Although Ginkgo biloba offers a lot of health benefits, there are also possible side effects. There are reports of Ginkgo biloba side effects but their number is small to cause alarm. To prevent possible side effects, the usage of Ginkgo biloba products should be under the guidance and supervision of a qualified physician. Even if Ginkgo is a herbal medicine, it should be treated like any other drug because it contains bioactive compounds that can cause harm to the body.
Common Side Effects
The common side effects of ginkgo include dizziness, diarrhea, nausea, headache, gastrointestinal upset, palpitations, restlessness, and allergic reactions. If you experience these symptoms, stop using any ginkgo product and visit your doctor for medical advice. The doctor will tell you whether you need to stop using ginkgo or you need to lower the dosage.
Allergic Reactions Symptoms
Many organic compounds have been isolated in ginkgo. Some of these compounds can trigger allergic reactions. Symptoms of ginkgo allergy include skin rashes, hives, swelling, itching, breathing difficulty, sneezing, breathing difficulty, and anaphylactic shock. Seek medical help if you experience these allergic reactions after using any ginkgo product. Special medical attention should be given to people with anaphylactic shock because of the fatality of this condition.
Allergens found in ginkgo are long-chain alkyphenols and urushiols. Urushiol, a potent allergen, is an oily poisonous irritant found in the resin and on the leaves and stems of poison ivy, lacquer tree, mango, and related plants. If you have a history of allergy to any of the mentioned plants, you are likely to experience adverse reactions when taking ginkgo products. In ginkgo seed, urushiol is found in the outer fleshy coating. When the coating is removed, the seed is safe to handle.
Sadly, the only solution for ginkgo allergy is avoidance of ginkgo products.
Eating raw seed of ginkgo in large quantities (over 5 seeds a day) can cause poisoning due to the presence of 4-methoxypyridoxine (MPN) in the seed’s gametophyte (meat). MPN, also called ginkgotoxin, can cause seizure and convulsion. Ginkgo leaf and leaf extract contain little MPN.
Ginkgo for Children and Pregnant Women
Ginkgo products should not be taken by children, pregnant women, and breastfeeding mothers.
Interaction with Other Medications
Ginkgo can interact with other prescriptions and non-prescription medications by altering their effectiveness and metabolism within the body. Medications known to interact with ginkgo include anticonvulsants, antidepressants (SSRIs and MAOIs), antihypertensive medications, blood-thinning medications, cyclosporine, blood sugar-lowering medications, trazodone, and thiazide diuretics.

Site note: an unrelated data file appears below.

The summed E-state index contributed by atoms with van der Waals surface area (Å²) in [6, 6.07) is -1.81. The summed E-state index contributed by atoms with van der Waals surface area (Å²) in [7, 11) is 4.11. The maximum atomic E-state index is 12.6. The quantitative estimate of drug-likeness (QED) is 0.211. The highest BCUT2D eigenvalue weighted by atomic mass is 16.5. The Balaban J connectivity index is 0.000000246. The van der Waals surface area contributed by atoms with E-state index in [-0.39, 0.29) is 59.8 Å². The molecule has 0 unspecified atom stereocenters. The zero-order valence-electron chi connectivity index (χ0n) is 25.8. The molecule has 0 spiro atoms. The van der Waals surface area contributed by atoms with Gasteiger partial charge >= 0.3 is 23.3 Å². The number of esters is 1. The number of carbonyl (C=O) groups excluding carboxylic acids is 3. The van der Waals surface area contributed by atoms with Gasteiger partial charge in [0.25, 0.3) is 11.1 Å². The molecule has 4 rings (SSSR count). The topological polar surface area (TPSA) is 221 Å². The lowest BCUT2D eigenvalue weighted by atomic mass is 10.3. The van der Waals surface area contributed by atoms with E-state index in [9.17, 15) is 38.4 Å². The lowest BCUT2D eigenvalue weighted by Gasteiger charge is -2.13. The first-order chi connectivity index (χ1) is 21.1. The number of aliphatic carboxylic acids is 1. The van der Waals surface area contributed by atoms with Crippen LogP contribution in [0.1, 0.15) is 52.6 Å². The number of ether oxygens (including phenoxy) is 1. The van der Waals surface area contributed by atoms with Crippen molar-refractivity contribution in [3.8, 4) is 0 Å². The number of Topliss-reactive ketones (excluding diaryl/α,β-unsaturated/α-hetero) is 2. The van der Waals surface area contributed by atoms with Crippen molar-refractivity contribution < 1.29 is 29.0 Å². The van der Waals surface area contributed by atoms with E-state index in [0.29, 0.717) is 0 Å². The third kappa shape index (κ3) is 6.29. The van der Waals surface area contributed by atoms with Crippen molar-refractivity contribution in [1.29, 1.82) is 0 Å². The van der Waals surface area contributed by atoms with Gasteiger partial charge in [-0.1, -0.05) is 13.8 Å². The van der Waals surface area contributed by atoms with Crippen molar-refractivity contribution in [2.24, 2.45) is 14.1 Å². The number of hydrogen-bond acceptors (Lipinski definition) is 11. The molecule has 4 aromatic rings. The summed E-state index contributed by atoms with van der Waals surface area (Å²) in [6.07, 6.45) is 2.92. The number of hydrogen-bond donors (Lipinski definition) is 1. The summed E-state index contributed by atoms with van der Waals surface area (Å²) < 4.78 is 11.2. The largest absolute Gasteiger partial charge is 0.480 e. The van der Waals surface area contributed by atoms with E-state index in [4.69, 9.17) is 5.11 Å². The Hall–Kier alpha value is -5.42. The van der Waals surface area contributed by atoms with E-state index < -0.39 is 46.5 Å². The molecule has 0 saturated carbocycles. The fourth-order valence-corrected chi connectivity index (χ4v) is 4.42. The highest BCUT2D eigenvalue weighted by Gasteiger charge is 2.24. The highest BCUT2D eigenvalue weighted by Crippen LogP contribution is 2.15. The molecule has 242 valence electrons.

The effectiveness of anticonvulsant medications such as carbamazepine and valproic acid can be lessen when taken with ginkgo.
Ginkgo should not be taken with serotonin reuptake inhibitors (SSRIs) such as Celexa, Lexapro, Zoloft, Paxil, Luvox, and Prozac. Interaction of ginkgo and SSRIs can lead to potentially fatal serotonin syndrome.
Ginkgo can improve both the good and bad effects of monoamine oxidase inhibitors (MAOIs) like Nardil. Hence, the two medications should not be taken together.
If you are taking antihypertensive medications, consult your doctor before using ginkgo. Ginkgo can lower blood pressure by dilating the blood vessels and physical characteristics of blood. It may reinforce the effects of antihypertensive medications resulting to dangerous drop in blood pressure. Ginkgo has been reported to interact with Procardia (nifedipine), a calcium blocker used for arrhythmias and high blood pressure.
Ginkgo reinforces the effects of anticoagulants or blood-thinners such as aspirin, clopidogrel, heparin, and warfarin. This can result to internal bleeding. People with bleeding disorder like hemophilia should not take ginkgo. You should discontinue taking ginkgo at least 36 hours before your scheduled surgery (including dental) to prevent bleeding complications.
Ginkgo can affect insulin secretion in people with diabetes. If you have diabetes, don’t take ginkgo without first consulting your doctor.
Ginkgo can interact with cyclosporine, thiazide, and trazodone medications. Talk to your doctor before using ginkgo with any of the three medications mentioned.
You may experience other ginkgo side effects other than those mentioned here. If it happens, discontinue using ginkgo and visit your doctor for advice.[ad#afterpost]
References and Further Reading
- Ginkgo biloba. University of Maryland Medical Center.
- Ginkgo. National Center for Complementary and Alternative Medicine.
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